ARM is continuing its push into the networking space, partnering this week with Linux embedded software provider Enea to show off an early developer release of an ARM-based reference platform for network-functions virtualization environments.
The two companies are offering the demonstration during the NFV World Congress show in San Jose, Calif., which runs through May 8. Also at the show, ARM and chip maker Applied Micro, along with server software maker Netzyn, announced a virtual set-top box (vSTB) reference architecture that uses NFV capabilities that ARM officials said will help drive down the capital and operational expenses for network operators.
ARM is best known for its architecture for low-power systems-on-a-chip (SoCs) that are found in most smartphones and tablets. ARM designs the architecture, then licenses it to such chip makers as Qualcomm, Samsung and Nvidia, which put their own technologies into the mix and sell the chips. ARM-based chips also can be found in embedded systems, wearable technology and Internet of things (IoT) devices, and chip makers are beginning to make a push into the server space.
ARM officials in February talked about the growing role that ARM-based products are having in the networking space, including switches, routers, wireless access points and set-top boxes. The company also has become active in industry groups, including the Open Platform for NFV (OPNFV).
The ARM-based reference architecture is designed for OPNFV, and will improve choice and processor efficiency across the NFV space, according to company officials. The goal is to create an application-ready platform that is based on ARM's architecture and work from the OpenDaylight Project—another open-source effort to create a standard framework for NFV and software-defined networking (SDN)—and will bring greater flexibility, scalability and automation to enterprise and carrier networks.
"This is a tremendous leap forward in delivering the NFV vision across a wide range of highly-integrated, workload-optimized ARM-based networking SoCs, available via the common OpenDataPlane (ODP) interface layer," Charlene Marini, vice president of embedded marketing at ARM, said in a statement. "This application-ready platform is also the enabling layer for the Intelligent Flexible Cloud framework that will transform network infrastructure over the next decade."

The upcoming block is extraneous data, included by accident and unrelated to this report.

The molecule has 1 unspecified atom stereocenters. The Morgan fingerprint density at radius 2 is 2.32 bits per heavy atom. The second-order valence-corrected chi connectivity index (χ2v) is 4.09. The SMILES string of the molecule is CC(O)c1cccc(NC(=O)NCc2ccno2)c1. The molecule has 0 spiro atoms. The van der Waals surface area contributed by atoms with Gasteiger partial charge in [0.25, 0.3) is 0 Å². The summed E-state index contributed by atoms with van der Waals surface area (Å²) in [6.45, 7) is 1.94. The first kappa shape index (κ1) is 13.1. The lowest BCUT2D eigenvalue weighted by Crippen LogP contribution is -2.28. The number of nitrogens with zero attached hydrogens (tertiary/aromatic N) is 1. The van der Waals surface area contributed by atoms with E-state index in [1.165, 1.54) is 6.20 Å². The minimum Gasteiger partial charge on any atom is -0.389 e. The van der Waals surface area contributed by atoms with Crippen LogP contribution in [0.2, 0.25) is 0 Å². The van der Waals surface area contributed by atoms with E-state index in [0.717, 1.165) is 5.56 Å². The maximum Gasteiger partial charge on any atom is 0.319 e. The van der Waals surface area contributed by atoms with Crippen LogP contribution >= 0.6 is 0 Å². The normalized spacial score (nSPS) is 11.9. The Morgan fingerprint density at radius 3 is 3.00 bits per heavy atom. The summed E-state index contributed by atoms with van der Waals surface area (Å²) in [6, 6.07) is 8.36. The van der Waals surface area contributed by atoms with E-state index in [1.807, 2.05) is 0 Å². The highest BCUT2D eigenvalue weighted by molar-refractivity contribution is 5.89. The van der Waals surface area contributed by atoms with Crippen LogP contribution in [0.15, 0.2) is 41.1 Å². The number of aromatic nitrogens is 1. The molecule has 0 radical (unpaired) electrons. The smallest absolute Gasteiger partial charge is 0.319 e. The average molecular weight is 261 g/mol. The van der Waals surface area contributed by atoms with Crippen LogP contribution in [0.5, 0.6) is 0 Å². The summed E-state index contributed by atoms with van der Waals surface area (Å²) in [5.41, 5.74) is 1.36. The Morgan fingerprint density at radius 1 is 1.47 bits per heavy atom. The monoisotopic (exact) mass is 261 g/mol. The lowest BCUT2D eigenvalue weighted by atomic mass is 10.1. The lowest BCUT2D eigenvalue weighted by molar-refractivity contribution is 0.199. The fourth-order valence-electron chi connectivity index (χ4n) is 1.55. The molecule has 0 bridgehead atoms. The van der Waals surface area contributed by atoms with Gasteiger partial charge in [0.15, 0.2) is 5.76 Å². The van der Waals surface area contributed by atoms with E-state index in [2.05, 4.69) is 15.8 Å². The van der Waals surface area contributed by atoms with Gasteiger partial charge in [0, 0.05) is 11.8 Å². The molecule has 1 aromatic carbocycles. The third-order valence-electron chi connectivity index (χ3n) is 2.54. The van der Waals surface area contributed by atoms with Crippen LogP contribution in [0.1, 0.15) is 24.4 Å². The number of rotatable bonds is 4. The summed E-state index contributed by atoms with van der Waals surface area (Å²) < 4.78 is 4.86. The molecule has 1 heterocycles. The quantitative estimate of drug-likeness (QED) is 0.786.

The demonstration at NFV World Congress shows a "functional NFV platform running on ARM server hardware," Joe Kidder, director of Enea's Element middleware product, wrote in a post on the ARM blog. "The demo shows that the platform, consisting of the two blocks labeled NFVI (NFV Infrastructure) and VIM (Virtual Infrastructure Manager), provide the required behavior on which to host Virtual Network Functions (VNFs) that are interconnected with virtual networks. It also shows instantiation and termination of virtual network services (i.e. interconnected VNFs). The VNFs themselves just need to verify that they're running and that they're interconnected as requested."
According to ARM officials, the building blocks for the platform include the OpenDaylight technology, OpenStack cloud orchestration software, Open vSwitch and KVM hypervisor.
The virtual set-top box platform developed with Applied Micro and Netzyn runs on cloud servers powered by Applied Micro's X-Gene server SoC. The demonstration is designed to show the performance and cost advantages that can be gained by service providers when they leverage NFV and cloud capabilities on the ARM architecture, according to officials. In addition, they said the end-user experience also is improved.
"Pay-TV subscribers care about rich user interfaces (UIs) with responsive performance," Karthik Ranjan, director of operator relations at ARM, said in a statement. "Migrating STB functionality from a standalone box to a remote server talking directly with your TV saves significant cost, energy and materials with no material impact on UI performance."